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Grocery Store to Craft Market

Building Background Knowledge Through Dramatic Play
A classroom dramatic play center provides a unique opportunity to build children’s background knowledge, which can lead to richer pretend play experiences. In this video, two preschool teachers describe how they engaged families in deciding on the focus of their new dramatic play center, and then involved children in building the center over time. Through their grocery store play center, the children developed an understanding of commerce. They used this new knowledge to develop a real craft market in their classroom - and invited their peers from other classrooms to visit.

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  • Grocery Store to Craft Market:
    Building Background Knowledge Through Dramatic Play

    This video has captions. You can turn them on by clicking the captions icon at the bottom of the video.
    Download a transcript of this video in .pdf format in English or Spanish.

    Part One

    Preschool teachers Leisha Flynn and Karla Alamo prepare to engage children in creating a new dramatic play center.

    Selecting and Introducing the Topic (0:29)

    Leisha Flynn, Preschool Teacher: In the beginning of the year, we send out a survey to families, and it says, basically, “What sort of areas does your child know?” We chose the dramatic play topic based upon that research that we received from our families.

    Karla Alamo, Teacher Associate: And it seemed like the grocery store is one of the places that kids know, that they all have visited before. So we really wanted to start from the basics.

    Leisha Flynn: It was also a place that there could be multiple roles in dramatic play. We knew we were going to web with the children to really find out what the children know about the grocery store.

    Karla Alamo: What do we do at the grocery store, things that they have seen at the grocery store, things that they buy at the grocery store.

    Leisha: Do I have to do anything, or I just take the food with me?
    Child: No, you have to pay.
    Leisha: Oh, I have to pay with what? What does that mean?


    Karla Alamo:
    We watched a video on the internet. So for the kids that have not gone to a grocery store, then at least they get the idea of what it is and how it looks like.

    Karla: Because I see the shopping cart, and I can also read. And right here it says, “Whole Foods,” okay? So that way, I know, “Oh, food.”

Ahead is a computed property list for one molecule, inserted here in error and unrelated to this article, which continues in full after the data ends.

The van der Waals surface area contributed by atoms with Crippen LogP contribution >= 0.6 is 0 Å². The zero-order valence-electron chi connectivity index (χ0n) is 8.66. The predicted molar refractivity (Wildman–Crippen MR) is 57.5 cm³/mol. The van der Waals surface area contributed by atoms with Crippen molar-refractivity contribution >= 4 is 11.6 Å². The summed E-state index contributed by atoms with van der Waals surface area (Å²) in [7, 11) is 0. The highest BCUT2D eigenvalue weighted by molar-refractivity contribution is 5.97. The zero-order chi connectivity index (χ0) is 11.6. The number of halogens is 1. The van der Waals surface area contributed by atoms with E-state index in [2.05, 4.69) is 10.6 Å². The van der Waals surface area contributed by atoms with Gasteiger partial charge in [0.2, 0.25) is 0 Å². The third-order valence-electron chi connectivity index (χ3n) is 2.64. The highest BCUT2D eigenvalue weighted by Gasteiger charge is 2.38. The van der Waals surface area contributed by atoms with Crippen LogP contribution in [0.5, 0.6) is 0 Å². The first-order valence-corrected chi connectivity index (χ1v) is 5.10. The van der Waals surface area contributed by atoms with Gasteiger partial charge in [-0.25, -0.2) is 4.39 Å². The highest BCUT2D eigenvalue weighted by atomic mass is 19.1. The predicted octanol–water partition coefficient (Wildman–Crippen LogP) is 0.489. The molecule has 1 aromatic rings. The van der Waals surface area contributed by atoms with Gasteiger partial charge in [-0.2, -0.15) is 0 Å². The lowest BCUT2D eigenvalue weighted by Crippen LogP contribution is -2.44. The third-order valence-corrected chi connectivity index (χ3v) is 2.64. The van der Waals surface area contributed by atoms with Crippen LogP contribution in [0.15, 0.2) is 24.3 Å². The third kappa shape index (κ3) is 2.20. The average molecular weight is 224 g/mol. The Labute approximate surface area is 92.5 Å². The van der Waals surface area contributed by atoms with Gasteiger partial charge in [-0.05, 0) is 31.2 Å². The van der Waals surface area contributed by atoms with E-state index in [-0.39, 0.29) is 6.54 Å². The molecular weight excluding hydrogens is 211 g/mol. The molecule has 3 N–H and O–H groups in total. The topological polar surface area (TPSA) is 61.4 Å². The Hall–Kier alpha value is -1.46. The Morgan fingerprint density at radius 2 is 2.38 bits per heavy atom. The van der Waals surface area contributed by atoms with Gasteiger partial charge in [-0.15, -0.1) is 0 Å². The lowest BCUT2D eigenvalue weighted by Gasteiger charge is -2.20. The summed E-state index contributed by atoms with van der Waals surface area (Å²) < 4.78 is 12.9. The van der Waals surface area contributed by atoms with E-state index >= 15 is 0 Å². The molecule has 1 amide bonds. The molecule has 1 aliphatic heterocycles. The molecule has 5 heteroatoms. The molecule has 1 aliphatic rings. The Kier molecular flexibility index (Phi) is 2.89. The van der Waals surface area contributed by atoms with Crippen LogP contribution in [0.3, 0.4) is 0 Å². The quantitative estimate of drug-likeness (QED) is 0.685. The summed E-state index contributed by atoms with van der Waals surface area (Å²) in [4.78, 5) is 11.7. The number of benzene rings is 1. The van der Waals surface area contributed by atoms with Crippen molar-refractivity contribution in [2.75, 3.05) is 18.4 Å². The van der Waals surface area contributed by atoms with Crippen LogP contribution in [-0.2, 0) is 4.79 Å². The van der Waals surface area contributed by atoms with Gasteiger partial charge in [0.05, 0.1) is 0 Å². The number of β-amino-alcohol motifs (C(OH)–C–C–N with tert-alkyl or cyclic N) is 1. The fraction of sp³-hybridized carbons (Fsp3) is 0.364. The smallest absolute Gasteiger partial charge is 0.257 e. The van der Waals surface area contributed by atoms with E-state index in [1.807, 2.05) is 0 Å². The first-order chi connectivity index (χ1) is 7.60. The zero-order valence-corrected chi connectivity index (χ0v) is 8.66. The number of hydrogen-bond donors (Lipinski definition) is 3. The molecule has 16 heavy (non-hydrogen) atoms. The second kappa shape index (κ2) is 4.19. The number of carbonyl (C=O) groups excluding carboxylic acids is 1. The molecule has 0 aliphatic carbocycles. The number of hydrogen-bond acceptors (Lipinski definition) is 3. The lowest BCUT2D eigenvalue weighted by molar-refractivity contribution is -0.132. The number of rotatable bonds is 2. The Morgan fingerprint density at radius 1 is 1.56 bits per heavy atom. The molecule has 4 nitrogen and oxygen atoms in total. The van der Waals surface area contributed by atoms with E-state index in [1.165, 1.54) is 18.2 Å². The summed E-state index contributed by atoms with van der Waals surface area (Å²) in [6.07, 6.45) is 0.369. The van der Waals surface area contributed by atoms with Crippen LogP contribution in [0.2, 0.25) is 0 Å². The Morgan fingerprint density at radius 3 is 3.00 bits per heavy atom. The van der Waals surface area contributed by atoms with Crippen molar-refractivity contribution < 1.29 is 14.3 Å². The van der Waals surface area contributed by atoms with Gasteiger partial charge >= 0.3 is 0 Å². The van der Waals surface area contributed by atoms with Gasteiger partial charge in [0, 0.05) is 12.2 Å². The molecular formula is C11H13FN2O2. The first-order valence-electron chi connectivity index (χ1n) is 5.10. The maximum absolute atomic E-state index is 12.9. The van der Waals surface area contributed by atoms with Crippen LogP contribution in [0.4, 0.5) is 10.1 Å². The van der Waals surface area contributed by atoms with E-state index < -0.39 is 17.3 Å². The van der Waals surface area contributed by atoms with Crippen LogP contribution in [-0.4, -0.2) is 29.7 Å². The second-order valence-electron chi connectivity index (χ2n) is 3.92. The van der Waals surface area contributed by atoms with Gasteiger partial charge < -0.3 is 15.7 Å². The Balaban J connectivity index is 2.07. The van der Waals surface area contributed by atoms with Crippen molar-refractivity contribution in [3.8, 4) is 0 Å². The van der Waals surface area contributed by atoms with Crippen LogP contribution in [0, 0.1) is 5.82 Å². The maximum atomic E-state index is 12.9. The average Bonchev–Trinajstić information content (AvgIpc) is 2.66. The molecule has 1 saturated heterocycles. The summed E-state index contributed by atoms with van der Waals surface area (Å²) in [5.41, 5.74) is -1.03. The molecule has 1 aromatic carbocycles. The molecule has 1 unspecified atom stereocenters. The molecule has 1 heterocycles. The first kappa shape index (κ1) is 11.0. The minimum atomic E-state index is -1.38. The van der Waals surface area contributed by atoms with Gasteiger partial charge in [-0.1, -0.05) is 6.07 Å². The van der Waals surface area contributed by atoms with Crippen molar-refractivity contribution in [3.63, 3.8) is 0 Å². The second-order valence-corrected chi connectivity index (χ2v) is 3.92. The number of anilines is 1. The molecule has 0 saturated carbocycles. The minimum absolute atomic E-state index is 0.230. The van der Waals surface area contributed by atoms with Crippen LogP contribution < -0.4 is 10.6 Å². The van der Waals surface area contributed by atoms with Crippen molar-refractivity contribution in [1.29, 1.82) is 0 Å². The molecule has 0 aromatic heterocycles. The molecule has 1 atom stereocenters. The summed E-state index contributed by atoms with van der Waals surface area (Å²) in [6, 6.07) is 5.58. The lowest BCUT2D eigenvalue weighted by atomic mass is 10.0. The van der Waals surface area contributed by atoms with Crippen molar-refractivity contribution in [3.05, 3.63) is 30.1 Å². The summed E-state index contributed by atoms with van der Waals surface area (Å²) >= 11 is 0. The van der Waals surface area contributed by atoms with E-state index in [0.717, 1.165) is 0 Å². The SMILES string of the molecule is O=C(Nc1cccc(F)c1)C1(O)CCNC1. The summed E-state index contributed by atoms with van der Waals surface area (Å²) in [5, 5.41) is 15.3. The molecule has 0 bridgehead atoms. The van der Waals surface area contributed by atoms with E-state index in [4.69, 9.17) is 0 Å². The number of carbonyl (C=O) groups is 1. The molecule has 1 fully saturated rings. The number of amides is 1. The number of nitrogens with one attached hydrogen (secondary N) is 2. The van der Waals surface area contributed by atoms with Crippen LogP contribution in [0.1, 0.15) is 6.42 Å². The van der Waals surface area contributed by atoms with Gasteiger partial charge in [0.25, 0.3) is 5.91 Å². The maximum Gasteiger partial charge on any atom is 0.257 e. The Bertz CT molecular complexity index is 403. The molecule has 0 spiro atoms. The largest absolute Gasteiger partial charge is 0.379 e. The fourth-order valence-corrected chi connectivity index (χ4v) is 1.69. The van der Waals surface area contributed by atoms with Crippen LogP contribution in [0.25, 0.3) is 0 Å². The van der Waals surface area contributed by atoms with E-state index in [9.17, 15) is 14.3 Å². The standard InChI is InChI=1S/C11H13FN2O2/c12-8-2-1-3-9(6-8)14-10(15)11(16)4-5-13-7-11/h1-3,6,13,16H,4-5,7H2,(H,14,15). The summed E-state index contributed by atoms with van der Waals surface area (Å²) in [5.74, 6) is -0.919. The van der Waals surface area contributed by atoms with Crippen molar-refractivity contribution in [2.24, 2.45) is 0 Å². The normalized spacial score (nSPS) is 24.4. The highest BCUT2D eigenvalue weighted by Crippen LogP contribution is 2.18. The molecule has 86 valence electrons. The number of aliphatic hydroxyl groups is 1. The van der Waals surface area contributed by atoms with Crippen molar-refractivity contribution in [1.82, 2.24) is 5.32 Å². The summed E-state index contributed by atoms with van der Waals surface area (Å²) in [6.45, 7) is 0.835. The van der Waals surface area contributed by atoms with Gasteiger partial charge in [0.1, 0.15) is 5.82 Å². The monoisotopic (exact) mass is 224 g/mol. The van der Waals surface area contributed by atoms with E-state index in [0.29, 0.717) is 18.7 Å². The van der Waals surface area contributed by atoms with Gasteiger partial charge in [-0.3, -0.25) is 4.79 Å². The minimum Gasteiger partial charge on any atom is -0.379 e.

Leisha: They sell food here.

    Leisha Flynn: It was a great way for the children to visually have something they could see prior to playing the actual grocery store.

    Creating Props for the Grocery Store (1:58)

    Leisha: My friends, on the art table, I see some boxes. Because when we talked about our grocery store, do you see what’s in this picture, Kayson?
    Child: A grocery store.
    Leisha: A great grocery store.

    Karla Alamo: Moving forward was a lot of work, a lot of planning with the kids.

    Leisha: Do we have any money? Do you have any money in your pocket right now?
    Child: Yeah.
    Leisha: You do? Do you have any money in your pockets? Let me see.
    Karla: Let’s see.
    Leisha: Nope, no money.
    Karla: Nope, no money.
    Leisha: What do we have to do? We have to make some money!

    Karla Alamo: We did small groups in tables.

    Leisha Flynn: For the children to have lots of hands-on experience creating the props for the grocery store, the signs, a great way to bring in math in terms of money.

    Teacher: And then after you’re done making all of your labels, we will put them on blocks, so we will have our own cans.
    Leisha: For the grocery store. I see.

    Karla Alamo:
    And the kids were able to make every single item and every single sign with numbers, letters, money. Everything that comes to having a grocery store in a classroom, they did.

     

    Opening the New Dramatic Play Center (3:16)

    Karla Alamo: When we did the grand opening, it was really fun. The kids were so excited, because we had closed dramatic play for like two or three days.

    Leisha Flynn: We did our initial introduction where myself and my co-workers chose different roles.

    Karla Alamo: And what we did was we modeled what we do or how we go to the grocery store.

    Teacher: You’re welcome. Have a great day!
    Karla: Oh, I appreciate your help.
    Leisha: So now I can make everything I need. You can just have a seat, and I’ll make you your cookies.
    Karla: Oh, thank you!
    Leisha: So my friends, do you see how Miss Sydney had a job, Miss Karla had a job, and Miss Leisha had a job?

    Karla Alamo: That was the way we introduced our grocery store to the children before they started playing. So they had the idea of, “This is how I play here,” or, “This is what I do at the grocery store.”

    Leisha Flynn: If you can't role play it, then the children really don't know the different roles that they can play and will only do all of the same thing or all of what they're familiar with. So by choosing the different roles, I think it gave them an example for how they could interact with the items in dramatic play.

    Child 1: Want to be the worker now?
    Child 2: Yeah.

    Karla Alamo: At the beginning, I would say like the first couple of days, they modeled most of what we have already modeled to them.

    Leisha Flynn: When we first introduced it, we actually chose two of the older children and two of the younger children to start dramatic play. And the younger children often take a step back and let the older children sort of direct the play.

    Child 1: I need toothpaste, please.
    Child 2: What? What?
    Child 1: Toothpaste, please. Toothpaste. Over there. No, toothpaste, over there.
    Child 2: Up there?
    Child 1: Over there.